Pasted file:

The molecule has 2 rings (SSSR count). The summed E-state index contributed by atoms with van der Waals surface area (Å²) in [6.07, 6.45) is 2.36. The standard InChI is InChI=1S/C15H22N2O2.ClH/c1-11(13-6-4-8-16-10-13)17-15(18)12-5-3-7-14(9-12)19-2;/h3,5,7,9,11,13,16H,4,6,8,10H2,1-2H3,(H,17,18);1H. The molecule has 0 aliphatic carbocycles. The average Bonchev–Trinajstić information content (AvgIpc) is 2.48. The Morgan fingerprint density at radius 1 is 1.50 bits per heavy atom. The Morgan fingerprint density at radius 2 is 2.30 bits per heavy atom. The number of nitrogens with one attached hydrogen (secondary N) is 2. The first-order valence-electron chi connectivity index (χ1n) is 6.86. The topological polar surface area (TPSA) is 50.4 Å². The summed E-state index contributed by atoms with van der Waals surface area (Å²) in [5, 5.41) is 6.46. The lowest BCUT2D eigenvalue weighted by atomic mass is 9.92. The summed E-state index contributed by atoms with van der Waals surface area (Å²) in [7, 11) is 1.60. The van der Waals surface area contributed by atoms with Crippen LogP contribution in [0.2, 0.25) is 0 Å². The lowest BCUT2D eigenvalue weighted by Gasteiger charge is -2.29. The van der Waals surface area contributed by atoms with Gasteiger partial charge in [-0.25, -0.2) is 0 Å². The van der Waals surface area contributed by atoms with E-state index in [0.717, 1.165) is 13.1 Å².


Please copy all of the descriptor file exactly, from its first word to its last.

The molecule has 2 rings (SSSR count). The summed E-state index contributed by atoms with van der Waals surface area (Å²) in [6.07, 6.45) is 2.36. The standard InChI is InChI=1S/C15H22N2O2.ClH/c1-11(13-6-4-8-16-10-13)17-15(18)12-5-3-7-14(9-12)19-2;/h3,5,7,9,11,13,16H,4,6,8,10H2,1-2H3,(H,17,18);1H. The molecule has 0 aliphatic carbocycles. The average Bonchev–Trinajstić information content (AvgIpc) is 2.48. The Morgan fingerprint density at radius 1 is 1.50 bits per heavy atom. The Morgan fingerprint density at radius 2 is 2.30 bits per heavy atom. The number of nitrogens with one attached hydrogen (secondary N) is 2. The first-order valence-electron chi connectivity index (χ1n) is 6.86. The topological polar surface area (TPSA) is 50.4 Å². The summed E-state index contributed by atoms with van der Waals surface area (Å²) in [5, 5.41) is 6.46. The lowest BCUT2D eigenvalue weighted by atomic mass is 9.92. The summed E-state index contributed by atoms with van der Waals surface area (Å²) in [7, 11) is 1.60. The van der Waals surface area contributed by atoms with Crippen LogP contribution in [0.2, 0.25) is 0 Å². The lowest BCUT2D eigenvalue weighted by Gasteiger charge is -2.29. The van der Waals surface area contributed by atoms with Gasteiger partial charge in [-0.25, -0.2) is 0 Å². The van der Waals surface area contributed by atoms with E-state index in [0.717, 1.165) is 13.1 Å².